Search Results

Advanced Search

31 to 45 of 84 results

Sort by:

Filter by:


Article Types




Adam Mars-Jones: Kazuo Ishiguro, 5 March 2015

The Buried Giant 
by Kazuo Ishiguro.
Faber, 345 pp., £20, March 2015, 978 0 571 31503 1
Show More
Show More
... anyone want to be described as an old adult?), but it is commercially and creatively lively, and it would be no insult to The Buried Giant to admit it into that category. It’s certainly not too bleak, bleakness no longer being a disqualification from excellence and success in the field, if it ever was (I’m thinking of Sally Gardner’s ...


Adam Mars-Jones: Olga Tokarczuk, 5 October 2017

by Olga Tokarczuk, translated by Jennifer Croft.
Fitzcarraldo, 400 pp., £12.99, May 2017, 978 1 910695 43 2
Show More
Show More
... areas, at campsites where they were always in the company of others just like them, having lively conversations with their neighbours surrounded by socks drying on tent cords.’ The Oder looked big to the narrator as a child, but it had its place in the hierarchy of rivers, ‘a kind of country viscountess at the court of the Amazon queen’. The ...

Chop, Chop, Chop

Adam Mars-Jones: ‘Grief Is the Thing with Feathers’, 21 January 2016

Grief Is the Thing with Feathers 
by Max Porter.
Faber, 114 pp., £10, September 2015, 978 0 571 32376 0
Show More
Show More
... the evening cloud, how much more all the particulars of daily economy; for he had touched with his lively curiosity every trivial fact and circumstance in the household, the hard coal and the soft coal which I put into my stove; the wood, of which he brought his little quota for grandmother’s fire; the hammer, the pincers and file he was so eager to use; the ...


Frank Kermode, 3 February 1983

Gissing: A Life in Books 
by John Halperin.
Oxford, 426 pp., £18.50, September 1982, 0 19 812677 8
Show More
George Gissing: Critical Essays 
edited by Jean-Pierre Michaux.
Vision/Barnes and Noble, 214 pp., £11.95, March 1981, 0 85478 404 7
Show More
Show More
... of degradation’, he had occasional fits of relative jollity, as in the successful and lively novel of 1889, The Town Traveller. Less Dickensian than Wellsian, this novel is brightened by that rare person in Gissing, a high-spirited, noisy girl, whose relations with ‘minor clerks’ is part of the subject. ‘Belonging to a class ...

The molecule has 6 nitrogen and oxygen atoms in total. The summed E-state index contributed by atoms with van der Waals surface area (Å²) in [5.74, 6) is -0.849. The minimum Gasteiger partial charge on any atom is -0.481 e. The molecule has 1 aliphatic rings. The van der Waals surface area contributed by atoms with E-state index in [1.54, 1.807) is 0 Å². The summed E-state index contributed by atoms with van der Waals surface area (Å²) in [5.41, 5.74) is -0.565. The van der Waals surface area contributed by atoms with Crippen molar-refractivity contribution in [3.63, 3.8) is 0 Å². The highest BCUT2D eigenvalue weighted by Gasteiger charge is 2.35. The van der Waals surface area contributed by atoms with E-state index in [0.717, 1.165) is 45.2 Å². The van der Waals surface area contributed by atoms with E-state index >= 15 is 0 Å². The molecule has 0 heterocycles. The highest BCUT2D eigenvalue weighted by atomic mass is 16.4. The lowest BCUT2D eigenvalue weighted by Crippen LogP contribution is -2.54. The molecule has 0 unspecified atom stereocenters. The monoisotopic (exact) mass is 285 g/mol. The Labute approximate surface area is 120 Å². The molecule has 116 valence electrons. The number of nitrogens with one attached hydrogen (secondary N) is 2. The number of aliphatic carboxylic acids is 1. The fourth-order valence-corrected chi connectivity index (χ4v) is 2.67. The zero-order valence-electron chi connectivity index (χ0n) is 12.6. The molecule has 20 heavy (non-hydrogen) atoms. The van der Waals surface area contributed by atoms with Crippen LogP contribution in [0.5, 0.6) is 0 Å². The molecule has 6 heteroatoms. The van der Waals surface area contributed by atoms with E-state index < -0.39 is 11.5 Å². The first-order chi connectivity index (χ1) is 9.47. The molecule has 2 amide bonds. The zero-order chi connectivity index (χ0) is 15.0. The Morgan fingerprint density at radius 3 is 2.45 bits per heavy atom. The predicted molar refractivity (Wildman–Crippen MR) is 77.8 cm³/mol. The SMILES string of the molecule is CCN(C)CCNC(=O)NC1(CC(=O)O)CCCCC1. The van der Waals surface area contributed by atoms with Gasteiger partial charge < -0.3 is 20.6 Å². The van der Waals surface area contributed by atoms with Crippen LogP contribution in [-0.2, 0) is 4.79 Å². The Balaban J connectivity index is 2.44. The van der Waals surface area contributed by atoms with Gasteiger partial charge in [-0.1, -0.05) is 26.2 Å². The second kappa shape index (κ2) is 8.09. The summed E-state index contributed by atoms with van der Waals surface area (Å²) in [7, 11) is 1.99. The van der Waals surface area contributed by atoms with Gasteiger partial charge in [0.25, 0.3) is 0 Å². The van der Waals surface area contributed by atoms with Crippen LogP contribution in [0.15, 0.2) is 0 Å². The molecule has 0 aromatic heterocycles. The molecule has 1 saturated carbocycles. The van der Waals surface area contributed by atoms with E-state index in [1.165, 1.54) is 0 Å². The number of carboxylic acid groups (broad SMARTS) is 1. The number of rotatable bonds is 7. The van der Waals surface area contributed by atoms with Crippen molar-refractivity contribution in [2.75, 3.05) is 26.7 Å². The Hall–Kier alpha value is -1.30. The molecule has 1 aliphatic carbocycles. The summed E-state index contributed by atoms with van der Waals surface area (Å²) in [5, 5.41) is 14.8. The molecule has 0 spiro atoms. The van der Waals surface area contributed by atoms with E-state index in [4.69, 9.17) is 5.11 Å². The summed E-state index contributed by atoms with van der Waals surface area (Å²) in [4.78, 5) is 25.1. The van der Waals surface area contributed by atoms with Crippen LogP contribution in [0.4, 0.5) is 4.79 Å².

Leaping on Tables

Norman Vance: Thomas Carlyle, 2 November 2000

Sartor Resartus 
by Thomas Carlyle, edited by Rodger Tarr and Mark Engel.
California, 774 pp., £38, April 2000, 0 520 20928 1
Show More
Show More
... outrageous ranter and charismatic humbug is already present in the early Sartor Resartus, lively and opaque by turns, a book which inspired the young and bewildered their elders. A devastating social critic over-impressed by heroes and dictators, Carlyle was humane and savage, radical and racist, an agnostic quoted by churchmen and praised as ‘a ...

Whatever Made Him

Sheila Fitzpatrick: The Bauman Dichotomy, 10 September 2020

Bauman: A Biography 
by Izabela Wagner.
Polity, 510 pp., £25, June, 978 1 5095 2686 4
Show More
Show More
... His father – an unsuccessful businessman, later an accountant – was a Zionist, but it was his lively mother who set the tone, and she had been ‘brought up in an atmosphere of seemliness and decorum more akin to the pattern of Polish gentility than the shtetl tradition’. Zygmunt, bright second child and only son, was the darling of the family. Educated ...


Keith Thomas, 20 April 1995

Theatres of Memory. Vol. I: Past and Present in Contemporary Culture 
by Raphael Samuel.
Verso, 479 pp., £18.95, February 1995, 0 86091 209 4
Show More
Show More
... bookish, for I remember browsing on the shelves of his college room and picking up a copy of Adam Smith’s Wealth of Nations, a set book for our History prelims, only to find in it the daunting inscription: ‘To Raphael on his eighth birthday.’ Since those days, Samuel has earned a distinctive place in the annals of British historiography as a ...

Watch your tongue

Marina Warner, 20 August 1992

Medieval Misogyny and the Invention of Western Romantic Love 
by Howard Bloch.
Chicago, 308 pp., £14.95, February 1992, 0 226 05973 1
Show More
Women of the Renaissance 
by Margaret King.
Chicago, 328 pp., £13.50, December 1991, 0 226 43618 7
Show More
The Lady as Saint: A Collection of French Hagiographical Romances of the 13th Century 
by Brigitte Cazelles.
Pennsylvania, 320 pp., £35, November 1991, 9780812230994
Show More
Heavenly Supper: The Story of Maria Janis 
by Fulvio Tomizza, translated by Anne Jacobson Shutte.
Chicago, 184 pp., £19.95, December 1991, 0 226 80789 4
Show More
Oppositional Voices: Women as Writers and Translators of Literature in the English Renaissance